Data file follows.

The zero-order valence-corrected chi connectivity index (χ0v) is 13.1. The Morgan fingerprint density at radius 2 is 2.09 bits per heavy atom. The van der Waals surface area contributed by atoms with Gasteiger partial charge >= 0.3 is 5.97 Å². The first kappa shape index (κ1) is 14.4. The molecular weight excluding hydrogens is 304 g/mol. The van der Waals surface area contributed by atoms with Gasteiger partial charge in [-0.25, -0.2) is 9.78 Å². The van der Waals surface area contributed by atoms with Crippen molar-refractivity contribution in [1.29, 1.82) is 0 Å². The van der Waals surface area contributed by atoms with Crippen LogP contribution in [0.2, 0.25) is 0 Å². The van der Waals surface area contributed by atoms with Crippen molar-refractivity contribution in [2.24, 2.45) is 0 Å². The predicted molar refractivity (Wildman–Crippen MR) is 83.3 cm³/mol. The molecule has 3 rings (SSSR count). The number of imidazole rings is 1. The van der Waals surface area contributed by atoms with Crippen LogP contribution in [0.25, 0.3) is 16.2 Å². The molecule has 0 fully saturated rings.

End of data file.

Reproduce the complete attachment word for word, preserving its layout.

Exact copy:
The zero-order valence-corrected chi connectivity index (χ0v) is 13.1. The Morgan fingerprint density at radius 2 is 2.09 bits per heavy atom. The van der Waals surface area contributed by atoms with Gasteiger partial charge >= 0.3 is 5.97 Å². The first kappa shape index (κ1) is 14.4. The molecular weight excluding hydrogens is 304 g/mol. The van der Waals surface area contributed by atoms with Gasteiger partial charge in [-0.25, -0.2) is 9.78 Å². The van der Waals surface area contributed by atoms with Crippen molar-refractivity contribution in [1.29, 1.82) is 0 Å². The van der Waals surface area contributed by atoms with Crippen LogP contribution in [0.2, 0.25) is 0 Å². The van der Waals surface area contributed by atoms with Crippen molar-refractivity contribution in [2.24, 2.45) is 0 Å². The predicted molar refractivity (Wildman–Crippen MR) is 83.3 cm³/mol. The molecule has 3 rings (SSSR count). The number of imidazole rings is 1. The van der Waals surface area contributed by atoms with Crippen LogP contribution in [0.25, 0.3) is 16.2 Å². The molecule has 0 fully saturated rings.